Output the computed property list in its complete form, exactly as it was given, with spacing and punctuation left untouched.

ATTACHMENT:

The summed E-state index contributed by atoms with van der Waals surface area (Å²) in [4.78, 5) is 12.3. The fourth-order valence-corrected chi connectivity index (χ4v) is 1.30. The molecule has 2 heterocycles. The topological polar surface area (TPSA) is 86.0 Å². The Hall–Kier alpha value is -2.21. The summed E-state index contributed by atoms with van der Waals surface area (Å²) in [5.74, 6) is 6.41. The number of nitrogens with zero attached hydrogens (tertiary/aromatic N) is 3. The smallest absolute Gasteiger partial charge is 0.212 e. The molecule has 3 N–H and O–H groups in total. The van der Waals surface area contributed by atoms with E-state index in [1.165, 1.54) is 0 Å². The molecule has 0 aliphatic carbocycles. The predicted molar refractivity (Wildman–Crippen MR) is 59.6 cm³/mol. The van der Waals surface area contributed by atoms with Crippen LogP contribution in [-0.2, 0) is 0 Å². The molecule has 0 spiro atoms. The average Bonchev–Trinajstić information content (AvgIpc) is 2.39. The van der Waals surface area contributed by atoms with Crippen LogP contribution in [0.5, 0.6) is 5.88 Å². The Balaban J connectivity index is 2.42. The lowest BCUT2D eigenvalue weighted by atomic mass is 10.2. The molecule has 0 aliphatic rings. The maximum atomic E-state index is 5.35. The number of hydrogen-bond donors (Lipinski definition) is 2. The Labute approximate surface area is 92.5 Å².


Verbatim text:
The summed E-state index contributed by atoms with van der Waals surface area (Å²) in [4.78, 5) is 12.3. The fourth-order valence-corrected chi connectivity index (χ4v) is 1.30. The molecule has 2 heterocycles. The topological polar surface area (TPSA) is 86.0 Å². The Hall–Kier alpha value is -2.21. The summed E-state index contributed by atoms with van der Waals surface area (Å²) in [5.74, 6) is 6.41. The number of nitrogens with zero attached hydrogens (tertiary/aromatic N) is 3. The smallest absolute Gasteiger partial charge is 0.212 e. The molecule has 3 N–H and O–H groups in total. The van der Waals surface area contributed by atoms with E-state index in [1.165, 1.54) is 0 Å². The molecule has 0 aliphatic carbocycles. The predicted molar refractivity (Wildman–Crippen MR) is 59.6 cm³/mol. The van der Waals surface area contributed by atoms with Crippen LogP contribution in [-0.2, 0) is 0 Å². The molecule has 0 spiro atoms. The average Bonchev–Trinajstić information content (AvgIpc) is 2.39. The van der Waals surface area contributed by atoms with Crippen LogP contribution in [0.5, 0.6) is 5.88 Å². The Balaban J connectivity index is 2.42. The lowest BCUT2D eigenvalue weighted by atomic mass is 10.2. The molecule has 0 aliphatic rings. The maximum atomic E-state index is 5.35. The number of hydrogen-bond donors (Lipinski definition) is 2. The Labute approximate surface area is 92.5 Å².